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will consequently be greater. When cutting is delayed until seeds have started to develop, the natural tendency of Red Clover and other biennial fodder plants is to die down; with Timothy and other grasses the effect is apparent not only in the aftermath but also in the crop of the succeeding year. In wild nature the next year's crop would consist in part of young plants from seed which, under agricultural conditions, is frequently allowed to form but not to mature and drop.

From the standpoint of the quality of the hay, nothing is gained and much may be lost by deferring cutting until the bloom is well advanced. The yield per acre is slightly increased during the few days between early and late flowering, but that small increase is obtained at the expense of a marked depreciation in quality; and if the aftermath or succeeding crops are taken into account, the total yield is actually reduced.

When fodder crops that reach the early flowering stage at different times are sown together, as Early Red Clover and Timothy, the best time for the first cutting depends on the proportion of each. It will usually be found advisable, and in the end most economical, to cut when the early maturing clover is not more than two or three days past its best condition for hay-making. In dry, hot weather fodder crops ripen quickly, and a few days' delay may then do as much damage as a much longer period would in cool weather with a moist soil.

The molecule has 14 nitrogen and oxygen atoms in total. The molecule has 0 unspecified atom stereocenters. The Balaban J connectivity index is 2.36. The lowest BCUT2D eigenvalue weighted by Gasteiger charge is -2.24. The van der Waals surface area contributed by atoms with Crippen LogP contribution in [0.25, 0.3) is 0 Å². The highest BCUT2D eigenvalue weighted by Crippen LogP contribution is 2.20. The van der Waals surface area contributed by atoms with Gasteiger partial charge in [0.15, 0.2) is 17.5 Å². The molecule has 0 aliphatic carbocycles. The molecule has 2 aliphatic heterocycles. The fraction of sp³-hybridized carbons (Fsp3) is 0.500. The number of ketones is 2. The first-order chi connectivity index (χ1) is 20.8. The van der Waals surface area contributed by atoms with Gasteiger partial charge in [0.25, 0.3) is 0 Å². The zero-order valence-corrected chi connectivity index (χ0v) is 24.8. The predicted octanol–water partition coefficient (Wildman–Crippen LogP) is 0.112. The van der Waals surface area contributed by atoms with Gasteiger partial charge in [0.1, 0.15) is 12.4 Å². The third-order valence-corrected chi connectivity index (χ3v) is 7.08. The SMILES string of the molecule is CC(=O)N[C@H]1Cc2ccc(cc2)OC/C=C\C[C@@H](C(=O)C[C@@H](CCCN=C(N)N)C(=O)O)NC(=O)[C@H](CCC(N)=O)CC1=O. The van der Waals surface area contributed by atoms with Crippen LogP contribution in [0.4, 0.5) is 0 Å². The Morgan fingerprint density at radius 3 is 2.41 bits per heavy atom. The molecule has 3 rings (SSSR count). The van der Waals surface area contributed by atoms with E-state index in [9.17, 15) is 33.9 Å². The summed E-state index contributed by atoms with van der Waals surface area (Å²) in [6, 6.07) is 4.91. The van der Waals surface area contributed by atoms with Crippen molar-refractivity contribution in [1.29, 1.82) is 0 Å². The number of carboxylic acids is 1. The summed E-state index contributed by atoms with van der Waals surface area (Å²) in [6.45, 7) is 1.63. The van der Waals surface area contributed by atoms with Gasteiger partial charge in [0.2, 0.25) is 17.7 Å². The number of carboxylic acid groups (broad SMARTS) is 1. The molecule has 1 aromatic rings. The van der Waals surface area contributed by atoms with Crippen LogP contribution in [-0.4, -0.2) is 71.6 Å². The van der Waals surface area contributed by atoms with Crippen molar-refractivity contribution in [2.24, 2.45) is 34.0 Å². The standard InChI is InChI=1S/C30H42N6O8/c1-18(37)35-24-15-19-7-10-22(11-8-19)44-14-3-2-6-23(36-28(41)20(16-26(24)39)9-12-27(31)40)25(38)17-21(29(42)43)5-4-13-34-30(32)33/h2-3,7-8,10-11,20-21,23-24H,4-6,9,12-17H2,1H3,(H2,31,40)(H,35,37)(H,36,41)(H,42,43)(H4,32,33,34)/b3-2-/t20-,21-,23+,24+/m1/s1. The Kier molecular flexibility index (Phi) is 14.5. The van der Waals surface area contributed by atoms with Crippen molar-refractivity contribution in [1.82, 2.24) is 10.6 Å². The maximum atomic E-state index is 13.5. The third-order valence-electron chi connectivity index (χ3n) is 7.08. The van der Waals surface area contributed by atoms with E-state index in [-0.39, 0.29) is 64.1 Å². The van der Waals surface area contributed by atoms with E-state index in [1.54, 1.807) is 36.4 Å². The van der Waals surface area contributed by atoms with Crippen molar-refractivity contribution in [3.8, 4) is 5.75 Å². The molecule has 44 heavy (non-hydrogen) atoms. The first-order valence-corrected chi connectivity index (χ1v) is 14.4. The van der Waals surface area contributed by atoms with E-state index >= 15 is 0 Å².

For hay, cutting is best done by machine mowers. The harvesting of grass seed is commonly done with self-binders, the sheaves being stood together in small shocks to cure and ripen the seed.

Close cutting for hay is recommended. When the fodder crop consists largely of clovers and is heavy and lodged in patches, the cutter bar should be so adjusted as to get below the stalks, else the remaining stubble will be dangerous to the machinery in tedding and raking and will leave a worthless roughage. to be collected with the next hay crop. The advantage of a smooth surface, produced by the use of the weeder following the grain drill and by spring rolling across the furrows, is best appreciated when a heavy and badly lodged crop of clover is to be cut.

It is usually convenient to cut during that part of the day when the dew prevents the work of making and hauling. When, however, the clover crop is heavy and liable to collect on the divider when wet with dew, late afternoon cutting is desirable. Tedding or turning the green fodder should commence soon after it is cut. If the crop

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